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All tag results for black licorice

Attention Trick-Or-Treaters! FDA Releases Scary Warning About THIS Candy!

Filed under: HalloweenFoodHealthGIFs

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With Halloween approaching, it's time to make some bad decisions re: candy!

After all, is it really such a big deal to indulge just for one night??

Well, if you're over 40, there is one candy you should stay away from, or at least SEVERELY limit: black licorice.

The FDA issued a warning on All Hallow's Eve Eve to let parents raiding their children's candy hauls know to limit their consumption of the holiday treat to two ounces in a day.

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Why? Black licorice contains a sweetening compound called glycyrrhizin which can severely deplete your potassium levels. That can lead to abnormal heart rhythms, elevated blood pressure levels, edema, lethargy, and — in the most extreme cases — to congestive heart failure!

Thankfully it isn't the most popular candy anyway, but dang — if you're a fan, our heart goes out to ya! But srsly, have you tried Oreos??

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RECALL: Black Licorice (Now With Lead!)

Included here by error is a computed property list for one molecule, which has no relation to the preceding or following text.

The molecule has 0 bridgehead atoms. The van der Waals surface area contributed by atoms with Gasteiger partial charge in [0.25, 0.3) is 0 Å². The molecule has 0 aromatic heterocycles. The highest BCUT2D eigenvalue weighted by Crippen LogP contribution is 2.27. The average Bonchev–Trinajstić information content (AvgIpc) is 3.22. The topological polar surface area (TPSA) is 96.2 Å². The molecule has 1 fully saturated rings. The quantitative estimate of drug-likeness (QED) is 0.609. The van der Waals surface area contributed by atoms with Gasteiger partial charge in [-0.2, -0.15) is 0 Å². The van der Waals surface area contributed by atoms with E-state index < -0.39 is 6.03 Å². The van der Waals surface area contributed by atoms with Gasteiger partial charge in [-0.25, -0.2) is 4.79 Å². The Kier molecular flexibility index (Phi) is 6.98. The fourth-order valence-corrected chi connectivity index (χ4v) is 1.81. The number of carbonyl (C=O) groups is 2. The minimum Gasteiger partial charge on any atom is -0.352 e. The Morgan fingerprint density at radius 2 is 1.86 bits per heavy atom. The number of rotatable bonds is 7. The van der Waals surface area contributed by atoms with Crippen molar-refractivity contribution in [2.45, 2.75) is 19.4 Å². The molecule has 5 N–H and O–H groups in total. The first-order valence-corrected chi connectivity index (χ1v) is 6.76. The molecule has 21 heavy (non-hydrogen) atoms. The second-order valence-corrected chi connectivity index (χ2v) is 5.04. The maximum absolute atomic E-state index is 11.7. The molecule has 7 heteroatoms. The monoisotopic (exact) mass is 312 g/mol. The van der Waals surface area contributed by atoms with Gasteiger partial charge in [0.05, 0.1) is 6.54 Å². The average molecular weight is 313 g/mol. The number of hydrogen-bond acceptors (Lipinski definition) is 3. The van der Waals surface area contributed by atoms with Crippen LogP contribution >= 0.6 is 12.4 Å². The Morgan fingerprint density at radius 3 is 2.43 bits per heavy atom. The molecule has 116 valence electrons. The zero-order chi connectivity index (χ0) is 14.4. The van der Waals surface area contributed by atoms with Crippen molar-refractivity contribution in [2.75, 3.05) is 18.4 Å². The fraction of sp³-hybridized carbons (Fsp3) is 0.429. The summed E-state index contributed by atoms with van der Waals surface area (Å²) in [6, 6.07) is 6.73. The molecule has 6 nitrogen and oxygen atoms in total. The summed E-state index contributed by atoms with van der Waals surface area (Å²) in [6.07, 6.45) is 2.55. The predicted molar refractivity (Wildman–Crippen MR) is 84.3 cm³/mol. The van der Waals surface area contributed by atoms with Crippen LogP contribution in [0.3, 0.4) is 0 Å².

Filed under: FoodRecall!Scary!

Red Vines Licorice Recall Health Scary

Attention!

The four of you out there that like and eat black licorice need to WATCH OUT!

Officials are warning people about black licorice candy produced by a California company because it contains high levels of lead.

LEAD.

The product in question is

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FDA Warns Against Eating Too Much Black Licorice

Filed under: Wacky, Tacky & TrueFoodHealth

Black Licorice

This news may not make this year's Halloween a happy one for some people.

The Food and Drug Administration (FDA) is warning adults 40 years of age or older to cut back on black licorice.

Eating 2 ounces of the candy a day for at least two weeks may lead to arrhythmia, or irregular heart rhythm, which could possibly land you in the emergency room.

A sweetening compound found in black licorice called glycyrrhizin can cause the body's potassium levels to drop, which may lead to abnormal heartbeat and high blood pressure.

Don't get too worked up though because (A.) we're assuming not many people eat that much black licorice and (B.) the FDA only received one report of this actually affecting a person last year. Not exactly an epidemic.

Still, you've been warned! Ha!

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